Information on grave makers can indicate general demographic patterns if they are not available through historical documents: number of burials per year, deaths during epidemics, life expectancy, disposable wealth levels in the community, etc.
Epitaphs sometimes offer short profiles of individual lives that could include basic biographic information such as place of birth, occupation, cause of death, accurate birth/ death dates, and family members. The script on a women’s marker most usually attached her to a man (a husband or father).
Typical beginnings of epitaphs in the late eighteenth century Maritimes included “Here lies” or “Sacred,” with “In memory of” becoming more popular in the nineteenth century. In earlier marker text, a common inscription would be, “Here Lyes Buried the Remains of. . .”
The materials used in the making of grave markers show import trends in trade and transportation networks, Boston being the general centre for gravestone manufacture in the Atlantic World during the late eighteenth and early nineteenth centuries.
Directly after the American Revolution during the 1780s and 1790s, the absence of symbols on grave markers was very common. Also in the post–war period, the Neo–Classical movement–constituting a revival with an adaptation of classical culture from Ancient Roman and Greece–had a huge impact on art and material culture in North America and Britain, and this was reflected in funerary decoration. Read more with many photo examples…

First Issue of Newsletter by Nova Scotia Branch UELAC
Thank you to Susan Sears for showing the initiative to start this publications and volunteering to take on the role of Editor. Thanks also to everyone else who has contributed to this issue. Brian McConnell UE, President
Nova Scotia Branch has issued the first issue of its newsletter “Loyalist Tidings“. Read now

Members Only: More Branch Newsletters Now Available
Copies of newsletters published by several branches have been contributed to the Members’ Section of the UELAC website Login and from the landing page go to “Newsletters”. Currently twenty-six issues from fifteen branches are available.

Loyalist Gazette Fall 2020 Issue Publicly Available
The Loyalist Gazette is published by UELAC twice each year, Spring and Fall, in May and November. Recent copies are posted in the Member’s Section. After about a year, an issue is made available to all on the public part of
In anticipation of the next issue being published in November, the Fall 2020 issue is now available to all. Articles include:

  • Loyalist Quarantine and the British North American Legislative Database by BY Richard Yeomans, recipient of the 2020 United Empire Loyalist Scholarship Award
  • Loyalist Heraldry in Canada by Dr. Jonathan Good UE
  • Unhappily seduced from his allegiance: Prison Boxes from 1837 Rebellion by Chris Raible
  • Two Cemeteries. Two Provinces. Same Problem. By Peter W. Johnson UE
  • 2020 recipient of the UELAC Dorchester Award: Robert Collins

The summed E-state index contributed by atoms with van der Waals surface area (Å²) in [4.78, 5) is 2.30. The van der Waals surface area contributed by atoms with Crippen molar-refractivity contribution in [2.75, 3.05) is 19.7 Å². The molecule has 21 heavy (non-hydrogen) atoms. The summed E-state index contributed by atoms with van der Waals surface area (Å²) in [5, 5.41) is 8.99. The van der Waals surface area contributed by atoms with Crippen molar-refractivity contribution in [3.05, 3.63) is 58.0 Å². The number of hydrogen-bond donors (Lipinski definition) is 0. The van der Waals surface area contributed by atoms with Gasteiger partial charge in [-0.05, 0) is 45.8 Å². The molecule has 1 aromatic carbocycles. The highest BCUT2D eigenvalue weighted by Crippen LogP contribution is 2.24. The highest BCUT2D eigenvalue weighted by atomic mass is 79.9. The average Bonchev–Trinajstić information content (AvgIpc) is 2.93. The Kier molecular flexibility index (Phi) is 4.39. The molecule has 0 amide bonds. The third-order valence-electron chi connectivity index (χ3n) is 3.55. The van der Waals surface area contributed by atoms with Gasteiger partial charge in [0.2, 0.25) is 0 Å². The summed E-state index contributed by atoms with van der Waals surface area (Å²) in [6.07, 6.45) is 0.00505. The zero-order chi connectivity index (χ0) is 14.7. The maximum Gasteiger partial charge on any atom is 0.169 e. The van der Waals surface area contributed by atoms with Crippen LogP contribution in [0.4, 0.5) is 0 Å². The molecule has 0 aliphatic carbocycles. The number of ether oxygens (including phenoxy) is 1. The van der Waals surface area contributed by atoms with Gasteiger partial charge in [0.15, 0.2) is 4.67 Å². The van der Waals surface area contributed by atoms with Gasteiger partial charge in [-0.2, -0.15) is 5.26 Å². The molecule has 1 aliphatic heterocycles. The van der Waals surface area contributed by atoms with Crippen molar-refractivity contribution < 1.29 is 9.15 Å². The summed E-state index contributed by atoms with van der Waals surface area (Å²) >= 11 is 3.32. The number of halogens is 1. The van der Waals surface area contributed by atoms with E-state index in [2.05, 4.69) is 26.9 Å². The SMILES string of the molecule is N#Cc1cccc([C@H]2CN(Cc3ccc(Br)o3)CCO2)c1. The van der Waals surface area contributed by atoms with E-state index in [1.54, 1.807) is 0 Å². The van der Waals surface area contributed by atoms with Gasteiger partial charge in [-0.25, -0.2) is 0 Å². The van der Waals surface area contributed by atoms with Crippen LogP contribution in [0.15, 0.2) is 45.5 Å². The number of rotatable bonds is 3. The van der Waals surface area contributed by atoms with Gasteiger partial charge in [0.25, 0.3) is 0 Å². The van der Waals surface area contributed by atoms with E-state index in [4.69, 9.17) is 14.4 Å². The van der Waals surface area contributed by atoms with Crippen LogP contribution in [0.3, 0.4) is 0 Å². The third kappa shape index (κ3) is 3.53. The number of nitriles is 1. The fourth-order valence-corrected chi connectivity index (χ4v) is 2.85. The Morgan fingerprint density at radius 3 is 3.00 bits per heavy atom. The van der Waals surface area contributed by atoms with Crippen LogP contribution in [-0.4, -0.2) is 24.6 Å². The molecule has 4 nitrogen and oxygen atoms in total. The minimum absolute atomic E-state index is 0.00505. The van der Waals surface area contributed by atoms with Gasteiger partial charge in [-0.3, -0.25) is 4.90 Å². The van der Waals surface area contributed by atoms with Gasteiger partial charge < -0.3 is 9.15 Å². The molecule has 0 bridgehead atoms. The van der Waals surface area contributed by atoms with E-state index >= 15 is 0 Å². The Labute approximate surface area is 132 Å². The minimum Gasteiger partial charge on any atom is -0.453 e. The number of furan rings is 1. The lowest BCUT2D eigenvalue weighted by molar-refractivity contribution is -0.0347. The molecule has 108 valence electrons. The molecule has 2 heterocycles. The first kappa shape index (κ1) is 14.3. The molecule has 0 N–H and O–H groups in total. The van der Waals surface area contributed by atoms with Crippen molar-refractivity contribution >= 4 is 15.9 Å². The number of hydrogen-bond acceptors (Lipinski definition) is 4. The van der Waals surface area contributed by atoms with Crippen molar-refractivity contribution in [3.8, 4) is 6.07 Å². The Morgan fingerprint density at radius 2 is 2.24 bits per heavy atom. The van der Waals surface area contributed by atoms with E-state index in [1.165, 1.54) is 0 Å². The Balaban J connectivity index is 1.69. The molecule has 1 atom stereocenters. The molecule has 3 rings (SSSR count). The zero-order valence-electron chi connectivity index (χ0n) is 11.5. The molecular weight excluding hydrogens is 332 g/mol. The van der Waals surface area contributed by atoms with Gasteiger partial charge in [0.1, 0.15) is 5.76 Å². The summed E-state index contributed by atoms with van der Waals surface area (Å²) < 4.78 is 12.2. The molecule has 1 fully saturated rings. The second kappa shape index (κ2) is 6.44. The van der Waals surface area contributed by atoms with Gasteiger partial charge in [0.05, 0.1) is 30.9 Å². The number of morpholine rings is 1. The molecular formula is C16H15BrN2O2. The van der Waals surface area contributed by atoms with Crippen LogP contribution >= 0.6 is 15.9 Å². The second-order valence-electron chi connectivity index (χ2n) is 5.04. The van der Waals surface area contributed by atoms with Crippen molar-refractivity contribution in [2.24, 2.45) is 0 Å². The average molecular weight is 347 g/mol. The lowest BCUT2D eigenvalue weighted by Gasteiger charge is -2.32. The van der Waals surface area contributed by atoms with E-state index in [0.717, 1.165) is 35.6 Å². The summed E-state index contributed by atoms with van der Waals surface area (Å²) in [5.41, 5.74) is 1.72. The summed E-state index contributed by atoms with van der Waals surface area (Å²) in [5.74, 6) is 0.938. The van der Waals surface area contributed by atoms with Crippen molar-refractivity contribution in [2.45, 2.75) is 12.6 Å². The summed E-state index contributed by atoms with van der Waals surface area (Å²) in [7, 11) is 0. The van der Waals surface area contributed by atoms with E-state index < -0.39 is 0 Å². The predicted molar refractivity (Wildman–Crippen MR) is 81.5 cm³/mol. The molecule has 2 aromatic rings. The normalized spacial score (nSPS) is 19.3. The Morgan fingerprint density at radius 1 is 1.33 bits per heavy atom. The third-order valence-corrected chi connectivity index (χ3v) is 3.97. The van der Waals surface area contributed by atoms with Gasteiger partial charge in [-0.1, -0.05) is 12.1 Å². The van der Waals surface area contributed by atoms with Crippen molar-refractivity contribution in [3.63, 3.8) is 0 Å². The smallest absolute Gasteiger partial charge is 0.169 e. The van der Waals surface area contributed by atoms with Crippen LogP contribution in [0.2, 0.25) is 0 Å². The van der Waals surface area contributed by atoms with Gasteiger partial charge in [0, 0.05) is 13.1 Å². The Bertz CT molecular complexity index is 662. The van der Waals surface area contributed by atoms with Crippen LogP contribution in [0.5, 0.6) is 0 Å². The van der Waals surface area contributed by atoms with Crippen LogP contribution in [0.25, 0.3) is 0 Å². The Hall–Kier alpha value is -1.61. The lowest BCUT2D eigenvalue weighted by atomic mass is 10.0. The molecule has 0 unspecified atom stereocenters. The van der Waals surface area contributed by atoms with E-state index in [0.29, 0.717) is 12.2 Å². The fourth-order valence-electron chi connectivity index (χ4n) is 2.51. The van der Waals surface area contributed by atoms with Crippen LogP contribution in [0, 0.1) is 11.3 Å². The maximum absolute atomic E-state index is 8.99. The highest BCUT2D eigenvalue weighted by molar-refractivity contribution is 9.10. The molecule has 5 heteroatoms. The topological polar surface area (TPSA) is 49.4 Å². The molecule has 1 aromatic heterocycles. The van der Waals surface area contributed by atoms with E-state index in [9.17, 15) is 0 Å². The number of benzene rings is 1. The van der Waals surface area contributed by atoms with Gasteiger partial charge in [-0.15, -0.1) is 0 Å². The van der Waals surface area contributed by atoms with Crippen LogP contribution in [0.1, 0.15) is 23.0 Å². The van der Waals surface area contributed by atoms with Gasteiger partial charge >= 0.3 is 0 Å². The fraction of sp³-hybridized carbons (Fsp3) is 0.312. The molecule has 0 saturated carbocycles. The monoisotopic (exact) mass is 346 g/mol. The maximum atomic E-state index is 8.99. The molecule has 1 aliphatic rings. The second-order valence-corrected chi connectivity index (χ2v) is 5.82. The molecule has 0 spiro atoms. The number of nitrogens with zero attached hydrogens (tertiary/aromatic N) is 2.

McBride UE

Early Loyalist Roots in Victoria BC
By Mike Woodcock, Victoria Branch, UELAC , in Sooke News Mirror, 2 October 2021
This year — 2021 — is the 150th anniversary of British Columbia becoming part of Canada. For B.C. descendants of United Empire Loyalists (UEL), this honours the 1871 addition of B.C. to the 1867 Canada that their ancestors helped form.
Unlike Eastern Canada, only 25 UEL descendants could be identified in 1881 Victoria. As the Canadian railroad was not completed until 1885, the primary options to get to Victoria from the east was train travel across the U.S. or the Panama isthmus. These routes then required a sea voyage up the coast to B.C.
Two loyalist descendants in Victoria for the 1881 census got to Victoria from Ontario by very challenging journeys. As an 18–year–old in 1862, Robert McMicking was an overlander who walked and canoed across Canada to get to the Cariboo Gold Rush.
Another onerous journey to Victoria was made by loyalist descendant Vernon Lane. In 1872, he travelled with his wife and two children from Kansas to the Pacific coast on a prairie schooner. Read more…

Original Aikman Homestead Has Roots Going Back 230 Years
By Mark McNeil, 19 October 2021, Hamilton Spectator
In the rolling hills of Ancaster, in the hamlet of Mineral Springs, there’s a tree–canopied dirt road that leads to a gabled white farmhouse. It’s next to a field of roaming chickens, a goat, some horses in a stable and ruins from an old mill.
Earlier this year, I wrote about the forebears of retired teacher Murray Aikman being among the area’s first United Empire Loyalist settlers. And this is where his ancestors ended up in 1789 after fleeing the United States.
you can still find the bones of the original Aikman cabin inside the current house. It is held firmly in place by a sturdy stone fireplace that still works.
They say the first non–Indigenous child born in the area took his first breaths directly in front of that fireplace on Jan. 26, 1790. The son of John and Hannah Aikman (Showers) was named Alexander, and he would become Murray’s great, great, great grandfather. Read more…

Bridge Annex Unveils the Life of John Baker Memorial Plaque